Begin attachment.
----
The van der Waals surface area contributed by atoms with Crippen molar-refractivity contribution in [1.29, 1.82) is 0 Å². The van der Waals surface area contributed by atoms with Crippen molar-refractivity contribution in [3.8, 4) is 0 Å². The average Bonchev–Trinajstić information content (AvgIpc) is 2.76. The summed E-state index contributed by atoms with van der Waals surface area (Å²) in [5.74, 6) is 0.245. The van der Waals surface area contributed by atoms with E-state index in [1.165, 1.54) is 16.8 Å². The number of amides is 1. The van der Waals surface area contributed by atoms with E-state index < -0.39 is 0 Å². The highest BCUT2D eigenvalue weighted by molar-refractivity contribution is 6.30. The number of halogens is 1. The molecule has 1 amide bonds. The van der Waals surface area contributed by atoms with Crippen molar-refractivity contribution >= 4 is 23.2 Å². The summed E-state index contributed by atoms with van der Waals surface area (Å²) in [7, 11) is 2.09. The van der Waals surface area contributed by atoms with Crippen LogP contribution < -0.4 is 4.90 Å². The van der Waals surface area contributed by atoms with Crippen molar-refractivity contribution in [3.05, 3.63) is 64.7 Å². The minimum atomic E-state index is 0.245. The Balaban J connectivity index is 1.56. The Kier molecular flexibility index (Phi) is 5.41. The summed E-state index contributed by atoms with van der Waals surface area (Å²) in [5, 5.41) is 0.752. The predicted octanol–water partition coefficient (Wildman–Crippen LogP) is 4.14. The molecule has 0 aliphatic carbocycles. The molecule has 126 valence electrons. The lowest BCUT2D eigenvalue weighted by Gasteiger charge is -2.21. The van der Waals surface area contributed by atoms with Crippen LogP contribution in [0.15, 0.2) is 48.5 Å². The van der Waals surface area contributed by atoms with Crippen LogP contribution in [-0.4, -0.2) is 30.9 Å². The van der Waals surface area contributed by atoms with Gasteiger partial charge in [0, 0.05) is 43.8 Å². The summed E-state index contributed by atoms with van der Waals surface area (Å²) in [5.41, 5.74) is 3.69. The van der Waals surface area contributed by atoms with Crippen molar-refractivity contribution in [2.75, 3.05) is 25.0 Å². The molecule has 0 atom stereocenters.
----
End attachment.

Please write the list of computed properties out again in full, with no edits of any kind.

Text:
The van der Waals surface area contributed by atoms with Crippen molar-refractivity contribution in [1.29, 1.82) is 0 Å². The van der Waals surface area contributed by atoms with Crippen molar-refractivity contribution in [3.8, 4) is 0 Å². The average Bonchev–Trinajstić information content (AvgIpc) is 2.76. The summed E-state index contributed by atoms with van der Waals surface area (Å²) in [5.74, 6) is 0.245. The van der Waals surface area contributed by atoms with E-state index in [1.165, 1.54) is 16.8 Å². The number of amides is 1. The van der Waals surface area contributed by atoms with E-state index < -0.39 is 0 Å². The highest BCUT2D eigenvalue weighted by molar-refractivity contribution is 6.30. The number of halogens is 1. The molecule has 1 amide bonds. The van der Waals surface area contributed by atoms with Crippen molar-refractivity contribution >= 4 is 23.2 Å². The summed E-state index contributed by atoms with van der Waals surface area (Å²) in [7, 11) is 2.09. The van der Waals surface area contributed by atoms with Crippen LogP contribution < -0.4 is 4.90 Å². The van der Waals surface area contributed by atoms with Crippen molar-refractivity contribution in [3.05, 3.63) is 64.7 Å². The minimum atomic E-state index is 0.245. The Balaban J connectivity index is 1.56. The Kier molecular flexibility index (Phi) is 5.41. The summed E-state index contributed by atoms with van der Waals surface area (Å²) in [5, 5.41) is 0.752. The predicted octanol–water partition coefficient (Wildman–Crippen LogP) is 4.14. The molecule has 0 aliphatic carbocycles. The molecule has 126 valence electrons. The lowest BCUT2D eigenvalue weighted by Gasteiger charge is -2.21. The van der Waals surface area contributed by atoms with Crippen LogP contribution in [0.15, 0.2) is 48.5 Å². The van der Waals surface area contributed by atoms with Crippen LogP contribution in [-0.4, -0.2) is 30.9 Å². The van der Waals surface area contributed by atoms with Gasteiger partial charge in [0, 0.05) is 43.8 Å². The summed E-state index contributed by atoms with van der Waals surface area (Å²) in [5.41, 5.74) is 3.69. The van der Waals surface area contributed by atoms with Crippen molar-refractivity contribution in [2.75, 3.05) is 25.0 Å². The molecule has 0 atom stereocenters.